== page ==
This is a guest post by Ricardo "arcee" Cerqueira who takes things apart for sport, on a quest to understand how they work. He currently works on Android devices at Cyanogen.
As people started receiving their Nexus 6Ps, some began freaking out over a new message that comes up on the screen when booting into fastboot mode: “QFUSE: ENABLED,” with wild speculative theories coming up regarding what it does and doesn’t do, what kind of limitations it’s imposing, and wondering if and how it can be “disabled.” So... what’s this qFuse thing, anyway?
Think of an eFuse as the mind’s eye representation of a bit that only flips one way, or something that can only be done once on a piece of writeable flash. Once you flip those bits by writing something into them, there’s no going back: they’ll stay written with that value, forever, and from that point onwards, that chunk of flash essentially becomes ROM (in the original sense of the acronym: read-only memory).
On a smartphone, eFuses (which, depending on who’s marketing the feature, will have different names — the current hot thing is Qualcomm’s “qFuse”) will store bits of data that the vendor doesn’t want anyone screwing around with.
Which brings me to bootloaders: the bootloader on a device powers up some parts of the device, configures them, and then enforces first-line security in protecting your data. That starts at “refusing to run an unauthorized operating system on a locked device,” goes through, “Don’t let unauthorized tools dump the contents of the flash,” and ends up at, “try to protect device viability by not allowing you to destroy the bootloader chain by accident.”
Having that in mind, here’s another factoid on most chipsets, and particularly Qualcomm’s, like the Nexus 6P: besides the main high-level operating system (Android, or the Android recovery) running on the main chip, there’s a lower-level OS running on a companion DSP, and that OS runs apps. DRM negotiation, fingerprint validation, and even video encoding/decoding run as specialized apps on that core, protected by a few security layers. One such layer is making sure that only trusted apps run in that environment, and that trust is achieved by having them signed with a crypto key, and ensuring that only apps signed with that key are allowed to run (you don’t want your fingerprints intercepted, do you? And the content studios definitely don’t want DRM keys tampered with :) ).
The bootloader itself can also be considered one such trusted app: it’s either signed with the correct key, or the device will refuse to run it. If your phone ran any compatible bootloader, it could, for example, get a bootloader that did unlocking without destroying the data (there go your passwords, and those pictures of your wife). Or just a bootloader that skipped boot checks entirely, and allowed any bootable image to get booted or flashed, regardless of lock state.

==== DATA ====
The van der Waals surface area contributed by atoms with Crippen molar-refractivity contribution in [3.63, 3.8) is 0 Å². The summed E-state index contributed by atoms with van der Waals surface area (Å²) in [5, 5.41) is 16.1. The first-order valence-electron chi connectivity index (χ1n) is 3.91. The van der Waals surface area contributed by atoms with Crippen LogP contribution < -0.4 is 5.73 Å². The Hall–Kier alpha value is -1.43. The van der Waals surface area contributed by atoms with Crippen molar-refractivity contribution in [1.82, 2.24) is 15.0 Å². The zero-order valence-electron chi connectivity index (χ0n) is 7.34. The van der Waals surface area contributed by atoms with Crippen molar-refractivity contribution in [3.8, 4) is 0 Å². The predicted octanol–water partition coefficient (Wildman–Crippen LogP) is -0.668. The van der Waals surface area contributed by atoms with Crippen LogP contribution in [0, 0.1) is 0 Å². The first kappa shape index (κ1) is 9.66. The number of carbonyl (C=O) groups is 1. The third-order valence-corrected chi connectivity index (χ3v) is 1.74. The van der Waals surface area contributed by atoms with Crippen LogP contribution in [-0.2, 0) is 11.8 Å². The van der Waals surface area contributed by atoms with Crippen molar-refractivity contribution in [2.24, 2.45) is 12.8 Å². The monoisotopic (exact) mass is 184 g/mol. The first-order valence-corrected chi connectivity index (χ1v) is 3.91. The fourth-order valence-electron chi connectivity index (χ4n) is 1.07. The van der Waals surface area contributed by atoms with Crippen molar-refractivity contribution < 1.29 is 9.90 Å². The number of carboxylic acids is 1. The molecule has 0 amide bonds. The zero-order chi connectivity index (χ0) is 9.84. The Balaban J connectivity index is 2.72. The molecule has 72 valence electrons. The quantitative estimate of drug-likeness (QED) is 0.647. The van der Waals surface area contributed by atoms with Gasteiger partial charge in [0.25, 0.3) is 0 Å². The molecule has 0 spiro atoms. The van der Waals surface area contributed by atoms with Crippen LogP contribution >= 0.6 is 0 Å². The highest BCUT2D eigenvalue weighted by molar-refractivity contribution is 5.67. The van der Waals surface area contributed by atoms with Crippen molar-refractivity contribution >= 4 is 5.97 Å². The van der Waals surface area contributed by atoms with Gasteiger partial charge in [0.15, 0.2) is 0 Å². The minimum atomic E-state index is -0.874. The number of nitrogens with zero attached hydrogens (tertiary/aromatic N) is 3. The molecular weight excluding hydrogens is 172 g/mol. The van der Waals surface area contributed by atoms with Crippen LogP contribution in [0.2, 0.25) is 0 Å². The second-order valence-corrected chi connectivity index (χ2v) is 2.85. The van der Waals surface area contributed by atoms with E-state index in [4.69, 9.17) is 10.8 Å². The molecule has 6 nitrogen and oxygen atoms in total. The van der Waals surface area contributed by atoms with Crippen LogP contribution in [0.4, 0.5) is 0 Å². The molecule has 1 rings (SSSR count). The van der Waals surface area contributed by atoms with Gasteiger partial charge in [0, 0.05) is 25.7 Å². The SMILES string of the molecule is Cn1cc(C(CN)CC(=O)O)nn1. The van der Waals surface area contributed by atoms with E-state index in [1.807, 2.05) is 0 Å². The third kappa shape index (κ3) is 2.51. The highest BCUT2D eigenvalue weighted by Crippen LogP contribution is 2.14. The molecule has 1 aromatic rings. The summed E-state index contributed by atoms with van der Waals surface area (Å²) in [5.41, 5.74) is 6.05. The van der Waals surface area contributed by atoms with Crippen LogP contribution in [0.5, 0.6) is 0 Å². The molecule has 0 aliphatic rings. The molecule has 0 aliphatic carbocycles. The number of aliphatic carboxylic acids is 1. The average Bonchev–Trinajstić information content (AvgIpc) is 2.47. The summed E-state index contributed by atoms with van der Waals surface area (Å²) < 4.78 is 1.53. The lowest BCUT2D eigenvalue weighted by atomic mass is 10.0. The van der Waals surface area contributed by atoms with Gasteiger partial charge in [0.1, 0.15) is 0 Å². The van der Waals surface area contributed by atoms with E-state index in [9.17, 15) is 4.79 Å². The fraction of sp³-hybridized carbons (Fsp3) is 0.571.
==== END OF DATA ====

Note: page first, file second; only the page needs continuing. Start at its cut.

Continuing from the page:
The key that signs these NON-HLOS (yup, that’s what it stands for: Non-high-level Operating system) apps is not the same key that validates the bootable images. Those are validated by the bootloader alone, and the bootloader can (and does) validate however it sees fit: it’s a micro-OS of its own, and autonomous enough for it. The key that validates the bootables (boot.img, recovery.img) usually lives on the bootloader itself, or somewhere it can read. And if you unlock your bootloader, that’s the key it will no longer check for.
So where does the public key that validates the bootloader itself (and the NON-HLOS apps) live? You guessed it: an eFuse. If that particular fuse is empty, the device will run any low-level firmware (and for people working on the device, especially people working on DSP apps or the bootloader itself, it’s extremely handy to have such a device on hand). But for everyone else, including the people actually working on Android (at or outside Google), that fuse stores the public key that validates firmware. You can’t accidentally break your bootloader, you can’t intercept DRM keys, you can’t sneakily get /data out of a user’s phone or dump it whole, which are all “bad things.” But you can still run your own variant of Android, recovery, or an entirely different high-level OS. And that’s a great thing.
Can the “QFUSE: ENABLED” message on the 6P bootloader refer to another fuse? Yes, but I doubt it: Occam’s Razor and all that. Having worked with multiple physically identical devices myself, it is very useful for people flashing things to be able to visually distinguish which devices will accept a new experimental (and unsigned) bootloader. I’ve bricked multiple devices on account of that :).
TL;DR: The qFuse doesn't affect unlocking the bootloader or any of the phone's features, and it isn't affected by unlocking the bootloader. It's a Nexus after all. Unlock at will!
Image credit: linkmedia360